1. Opinion

Surprising opponent may take on Charlie Crist

Just in case you thought former Republican/former independent/former governor/former finalist for vice president/former U.S. Senate candidate/former washed-up politician/current Democratic U.S. Rep. Charlie Crist's career couldn't get any weirder, there's a new development.

A singer and diehard Donald Trump supporter appears to be looking at running against Crist for his Pinellas County U.S. House seat.

Joy Villa, best known for wearing a Make America Great Again dress at the Grammys, told Fox & Friends on Friday that she's looking seriously at running as a Republican for Congress in Florida, California or New York — "most likely" Florida.

We haven't reached her to pin down where in Florida, but on Twitter she asked her followers which of "my communities" they want her to run in: New York City, Tampa Bay, Santa Barbara or Los Angeles. Villa is a Scientologist who, according to her Facebook page, has lived in Clearwater, the church's spiritual headquarters and part of Crist's congressional district.

Villa is a favorite of Steve Bannon's Breitbart News, and Trump tweeted his support Friday: "Good luck to @Joy_Villa on her decision to enter the wonderful world of politics. She has many fans!"

Crist would be tough to beat, especially by someone moving into the district from California. The district leans heavily Democratic, not exactly a bastion of love for Trump. And Crist already is sitting on more than $1.4 million in his campaign account. Republican former U.S. Rep. David Jolly hasn't closed the door on running again, but he has sounded less and less like a candidate lately.

Philip Levine likely to join gubernatorial race

Miami Beach businessman Philip Levine, worth more than $100 million, is likely to jump into the Democratic gubernatorial primary Wednesday. Orlando-area trial lawyer and businessman John Morgan, also worth north of $100 million, is much less certain to run. Millionaires Gwen Graham of Tallahassee and Chris King of Winter Park have already jumped into the primary. (Andrew Gillum is the only non-millionaire in the race.)

What's clearly missing from the Democratic field of prospects is someone with real money.

Back in February, we reported that Palm Beach billionaire Jeff Greene was looking at the race, and the other day he told the Palm Beach Post he's still interested: "It would be a blast. I think I could really make a difference. If it was just my wife and me, I would do this in a minute," said Greene, who has three young children.

Greene spent roughly $23 million of his own money running for the Democratic U.S. Senate nomination in 2010 and won 31 percent of the vote against Kendrick Meek.

Lawmaker files bill to change electoral vote

State Rep. Joe Geller, D-Aventura, has filed a bill to mandate that Florida's electoral votes be awarded to the candidate who wins the nationwide popular vote. Even if it has a snowball's chance in Miami to pass a GOP-controlled Legislature reluctant to draw the Twitter wrath of a president who doesn't take kindly to popular vote talk, it's at least an interesting idea for discussion and probably less of a lift than amending the U.S. Constitution.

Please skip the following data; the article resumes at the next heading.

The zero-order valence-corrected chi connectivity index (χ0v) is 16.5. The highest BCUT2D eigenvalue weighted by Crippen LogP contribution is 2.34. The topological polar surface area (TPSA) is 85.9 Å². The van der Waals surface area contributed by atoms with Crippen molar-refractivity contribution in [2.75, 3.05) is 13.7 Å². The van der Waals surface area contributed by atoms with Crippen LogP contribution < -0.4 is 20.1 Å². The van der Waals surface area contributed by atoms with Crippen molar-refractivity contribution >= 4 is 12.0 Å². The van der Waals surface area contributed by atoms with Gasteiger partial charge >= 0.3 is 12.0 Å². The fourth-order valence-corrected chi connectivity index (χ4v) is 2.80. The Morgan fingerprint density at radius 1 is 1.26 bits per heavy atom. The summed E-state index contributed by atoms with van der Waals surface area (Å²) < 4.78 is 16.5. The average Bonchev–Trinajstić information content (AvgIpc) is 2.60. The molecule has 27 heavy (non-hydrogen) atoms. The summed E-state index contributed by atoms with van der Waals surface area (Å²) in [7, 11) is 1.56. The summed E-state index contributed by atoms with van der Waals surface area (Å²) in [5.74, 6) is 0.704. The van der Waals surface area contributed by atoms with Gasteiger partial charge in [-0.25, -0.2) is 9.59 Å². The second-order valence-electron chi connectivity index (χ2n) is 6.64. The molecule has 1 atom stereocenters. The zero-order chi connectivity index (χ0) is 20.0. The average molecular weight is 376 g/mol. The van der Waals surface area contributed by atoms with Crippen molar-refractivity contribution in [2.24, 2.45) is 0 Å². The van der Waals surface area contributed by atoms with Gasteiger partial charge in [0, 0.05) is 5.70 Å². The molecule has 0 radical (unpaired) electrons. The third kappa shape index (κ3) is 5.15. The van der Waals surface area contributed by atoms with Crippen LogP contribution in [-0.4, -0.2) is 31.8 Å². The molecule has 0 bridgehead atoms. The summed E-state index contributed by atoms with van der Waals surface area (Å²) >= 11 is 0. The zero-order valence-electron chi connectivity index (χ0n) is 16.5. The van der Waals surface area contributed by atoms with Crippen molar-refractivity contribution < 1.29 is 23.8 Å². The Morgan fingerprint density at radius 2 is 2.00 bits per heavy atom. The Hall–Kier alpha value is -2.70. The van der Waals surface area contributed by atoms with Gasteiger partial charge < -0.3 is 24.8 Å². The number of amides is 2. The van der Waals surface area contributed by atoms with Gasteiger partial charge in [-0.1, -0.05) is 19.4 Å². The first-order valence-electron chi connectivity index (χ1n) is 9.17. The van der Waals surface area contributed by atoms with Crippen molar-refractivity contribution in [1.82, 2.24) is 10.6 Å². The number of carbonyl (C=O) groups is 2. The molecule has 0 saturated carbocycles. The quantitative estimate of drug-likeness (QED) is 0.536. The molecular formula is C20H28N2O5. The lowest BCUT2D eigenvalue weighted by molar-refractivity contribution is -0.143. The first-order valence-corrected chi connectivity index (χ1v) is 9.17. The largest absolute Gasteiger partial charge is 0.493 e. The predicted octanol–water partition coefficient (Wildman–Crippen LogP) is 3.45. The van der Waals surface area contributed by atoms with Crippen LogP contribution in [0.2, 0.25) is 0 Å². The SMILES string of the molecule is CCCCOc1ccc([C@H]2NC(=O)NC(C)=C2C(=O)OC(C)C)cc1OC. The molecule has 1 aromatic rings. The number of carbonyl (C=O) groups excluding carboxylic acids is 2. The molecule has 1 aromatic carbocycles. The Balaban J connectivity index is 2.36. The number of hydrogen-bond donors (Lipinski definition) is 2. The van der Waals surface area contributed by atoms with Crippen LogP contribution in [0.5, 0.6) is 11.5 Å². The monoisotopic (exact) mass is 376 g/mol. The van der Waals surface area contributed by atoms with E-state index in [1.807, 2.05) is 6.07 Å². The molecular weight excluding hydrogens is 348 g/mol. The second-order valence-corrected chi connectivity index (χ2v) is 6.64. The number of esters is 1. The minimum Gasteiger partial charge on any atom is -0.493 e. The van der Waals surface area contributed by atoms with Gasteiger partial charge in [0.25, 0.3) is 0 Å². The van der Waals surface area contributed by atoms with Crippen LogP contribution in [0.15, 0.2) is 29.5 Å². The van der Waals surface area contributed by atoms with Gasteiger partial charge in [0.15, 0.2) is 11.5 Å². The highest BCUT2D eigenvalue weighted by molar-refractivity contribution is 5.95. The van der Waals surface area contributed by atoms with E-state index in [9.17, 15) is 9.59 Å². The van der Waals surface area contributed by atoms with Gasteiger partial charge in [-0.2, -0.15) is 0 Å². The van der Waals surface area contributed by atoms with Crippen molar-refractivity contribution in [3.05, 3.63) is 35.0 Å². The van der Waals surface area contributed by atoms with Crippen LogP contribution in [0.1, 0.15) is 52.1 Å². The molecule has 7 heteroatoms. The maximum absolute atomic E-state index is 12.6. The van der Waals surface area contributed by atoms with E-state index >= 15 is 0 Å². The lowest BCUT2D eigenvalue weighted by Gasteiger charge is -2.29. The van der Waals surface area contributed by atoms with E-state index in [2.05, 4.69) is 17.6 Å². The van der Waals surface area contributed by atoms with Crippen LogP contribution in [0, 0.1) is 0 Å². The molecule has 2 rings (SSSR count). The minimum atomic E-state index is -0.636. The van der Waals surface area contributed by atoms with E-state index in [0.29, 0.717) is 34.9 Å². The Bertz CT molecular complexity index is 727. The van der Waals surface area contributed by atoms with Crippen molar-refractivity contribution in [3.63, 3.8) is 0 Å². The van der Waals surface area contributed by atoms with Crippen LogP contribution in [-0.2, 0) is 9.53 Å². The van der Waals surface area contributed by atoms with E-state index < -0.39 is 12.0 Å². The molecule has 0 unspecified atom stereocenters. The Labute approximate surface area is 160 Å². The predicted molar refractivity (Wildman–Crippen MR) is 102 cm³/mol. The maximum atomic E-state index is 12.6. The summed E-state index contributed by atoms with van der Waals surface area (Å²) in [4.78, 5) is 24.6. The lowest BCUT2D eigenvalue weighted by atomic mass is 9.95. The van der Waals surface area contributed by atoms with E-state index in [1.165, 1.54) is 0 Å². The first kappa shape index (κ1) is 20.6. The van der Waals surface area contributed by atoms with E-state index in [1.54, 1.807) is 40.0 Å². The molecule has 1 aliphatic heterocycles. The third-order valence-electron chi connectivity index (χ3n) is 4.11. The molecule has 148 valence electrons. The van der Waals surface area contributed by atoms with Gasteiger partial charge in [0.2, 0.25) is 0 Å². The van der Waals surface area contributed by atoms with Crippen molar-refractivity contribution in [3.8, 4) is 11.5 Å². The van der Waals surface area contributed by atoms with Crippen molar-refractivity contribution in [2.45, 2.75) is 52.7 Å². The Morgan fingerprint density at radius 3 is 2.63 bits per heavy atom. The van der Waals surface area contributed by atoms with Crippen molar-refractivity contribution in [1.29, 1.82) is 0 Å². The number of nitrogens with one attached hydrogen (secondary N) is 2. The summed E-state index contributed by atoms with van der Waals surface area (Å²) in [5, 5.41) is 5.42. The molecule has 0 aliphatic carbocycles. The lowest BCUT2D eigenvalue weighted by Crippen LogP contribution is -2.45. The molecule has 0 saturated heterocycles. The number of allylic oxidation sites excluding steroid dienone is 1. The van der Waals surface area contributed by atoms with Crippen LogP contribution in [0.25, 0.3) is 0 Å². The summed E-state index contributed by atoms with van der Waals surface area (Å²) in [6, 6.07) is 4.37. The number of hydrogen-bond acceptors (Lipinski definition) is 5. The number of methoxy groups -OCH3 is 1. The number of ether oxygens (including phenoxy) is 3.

"The results of the 2016 Presidential Election demonstrated once again that the Electoral College is an obsolete, archaic, and anti-democratic system," Geller said. "For the second time in 16 years, the winner of the popular vote — or as it is called everywhere else in the world, the vote — has lost the presidential election. This is in complete contradiction to our principle of one person, one vote."

The legislation would make Florida join something called the National Popular Vote Interstate Compact — states banding together to make sure presidents win a majority of the popular vote. Ten blue states (Maryland, New Jersey, Illinois, Hawaii, Washington, Massachusetts, Vermont, California, Rhode Island, New York) and the District of Columbia have joined the compact already. It would go into effect once enough states joined so that they account for the 270 electoral votes needed to win the presidency.

"Passage of this act by the Florida Legislature would ensure that Floridians' votes for president count as much as residents in all other states, which is not the case today," said Pamela Goodman, president of the Florida League, endorsing the bill. "Floridians' votes are worth only a third of residents of less populous states because of the Electoral College formula."

She and Geller contend the "winner-take-all" rule for Florida and most states diminishes the value of each vote. That's because all electoral votes currently go to the person winning in that state, even if by a bare majority.

The counter argument? Florida, with more electoral votes than any other swing state, wields far more influence than most states. That's why candidates spend so much time in the Sunshine State and so little time courting voters in states like Wyoming or California. No swing state, let alone red state, has yet joined the compact, though some Republican-dominated legislative chambers have passed it.

Alex Leary contributed to this week's Buzz.